NSW supreme court case examines construction of a will to determine judgment

Published 30 Sep 2013

When writing a will, even the placement of words, the omission or addition of letters and other seemingly trivial matters can lead to serious contesting wills disputes.

This was the case in one recent trial, in which it was up to the court to determine if a testamentary note had the appropriate express words that demonstrated the defendant was indeed meant to receive her share of the estate.

In the case, the defendant Sophia Hirsch claims that during either the construction or rectification of her cousin’s will, the testator made a mistake that resulted in a statement that read Ms Hirsch would “not receive” part of the estate. The defendant argued this contradicted other parts of the document that clearly suggested she was meant to receive a portion of the $1 million that was left behind.

Martha Amaryllis Terre-Blanche outlined in her will that she decided “long ago” to give all her property and investments to her cousin Sophia Hirsch, clearly saying Ms Hirsch’s name and address. It also bluntly states that Ms Hirsch would not receive any of the money only in the case that it could be taken from her by another cousin named Melita Pecherskaya. The will states that Ms Pecherskaya should not receive any funds whatsoever because of her behaviour and mistreatment of Ms Hirsch.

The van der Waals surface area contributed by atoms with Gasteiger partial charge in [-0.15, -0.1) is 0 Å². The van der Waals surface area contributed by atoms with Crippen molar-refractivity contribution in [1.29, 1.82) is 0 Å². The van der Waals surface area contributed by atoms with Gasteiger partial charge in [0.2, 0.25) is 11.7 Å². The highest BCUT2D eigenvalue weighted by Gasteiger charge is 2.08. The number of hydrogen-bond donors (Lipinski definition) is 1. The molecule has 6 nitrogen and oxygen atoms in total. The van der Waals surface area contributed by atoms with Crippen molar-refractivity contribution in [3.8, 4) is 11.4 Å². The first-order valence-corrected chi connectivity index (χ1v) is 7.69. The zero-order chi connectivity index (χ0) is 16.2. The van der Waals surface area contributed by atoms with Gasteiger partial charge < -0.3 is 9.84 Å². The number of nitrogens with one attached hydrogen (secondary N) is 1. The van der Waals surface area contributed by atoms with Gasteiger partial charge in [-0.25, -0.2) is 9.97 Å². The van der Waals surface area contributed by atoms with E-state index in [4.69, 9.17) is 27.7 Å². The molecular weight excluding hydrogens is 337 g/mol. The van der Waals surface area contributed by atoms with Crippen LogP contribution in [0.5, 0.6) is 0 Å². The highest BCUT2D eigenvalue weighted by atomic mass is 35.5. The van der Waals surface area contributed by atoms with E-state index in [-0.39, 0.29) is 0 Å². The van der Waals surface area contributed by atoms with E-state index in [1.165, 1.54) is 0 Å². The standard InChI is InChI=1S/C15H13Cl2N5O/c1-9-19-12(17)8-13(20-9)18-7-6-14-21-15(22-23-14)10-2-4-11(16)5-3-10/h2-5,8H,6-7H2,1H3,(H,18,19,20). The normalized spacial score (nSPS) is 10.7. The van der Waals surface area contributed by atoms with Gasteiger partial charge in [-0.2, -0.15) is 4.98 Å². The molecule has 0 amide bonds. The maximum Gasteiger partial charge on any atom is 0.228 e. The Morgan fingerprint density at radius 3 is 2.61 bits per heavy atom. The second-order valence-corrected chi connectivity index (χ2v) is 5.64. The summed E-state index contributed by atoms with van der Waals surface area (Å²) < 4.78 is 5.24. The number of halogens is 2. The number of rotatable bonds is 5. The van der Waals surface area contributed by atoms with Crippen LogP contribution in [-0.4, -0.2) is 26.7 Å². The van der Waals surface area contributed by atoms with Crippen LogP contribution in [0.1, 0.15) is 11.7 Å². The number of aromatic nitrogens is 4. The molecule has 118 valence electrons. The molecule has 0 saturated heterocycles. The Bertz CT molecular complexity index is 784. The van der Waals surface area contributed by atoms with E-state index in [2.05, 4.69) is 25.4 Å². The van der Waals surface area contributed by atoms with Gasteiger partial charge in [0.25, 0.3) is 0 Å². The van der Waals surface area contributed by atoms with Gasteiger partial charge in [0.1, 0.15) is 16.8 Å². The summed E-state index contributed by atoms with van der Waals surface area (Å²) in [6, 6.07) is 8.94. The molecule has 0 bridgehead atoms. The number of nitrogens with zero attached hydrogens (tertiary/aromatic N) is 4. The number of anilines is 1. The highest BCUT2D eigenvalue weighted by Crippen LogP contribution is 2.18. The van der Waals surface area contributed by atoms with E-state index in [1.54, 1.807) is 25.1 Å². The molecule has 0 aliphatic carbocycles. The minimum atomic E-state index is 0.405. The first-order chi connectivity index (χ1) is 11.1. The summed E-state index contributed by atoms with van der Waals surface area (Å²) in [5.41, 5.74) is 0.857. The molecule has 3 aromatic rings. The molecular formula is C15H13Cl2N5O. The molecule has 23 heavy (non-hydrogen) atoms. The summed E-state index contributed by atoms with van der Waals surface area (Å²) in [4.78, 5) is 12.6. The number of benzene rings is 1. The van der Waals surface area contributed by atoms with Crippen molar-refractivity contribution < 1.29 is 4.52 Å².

However, this stipulation caused certain vagaries that court had to clarify. This included how it would be determined that money could eventually make its way into the hands of Ms Pecherskaya.

Focusing on the construction of the will

In addition to the confusion over how to know whether money given to Ms Hirsch could be passed on to Ms Pecherskaya, the court also had to look into the defendant’s claim that there was a typographical error in the will. As written, the sentence in question reads “Sophia Hirsch will not be left my house and the bulk of my estate.”

But the justice found that this sentence contradicted the rest of the will, and that it was likely a mistake.

“The word “not” could be corrected to read “now” as a matter of construction and without the need for rectification if to do so were necessary to avoid absurdity or inconsistency,” the justice concluded.

“There is a plain indication that Sophia Hirsch is to be entitled to the residue of the estate.”

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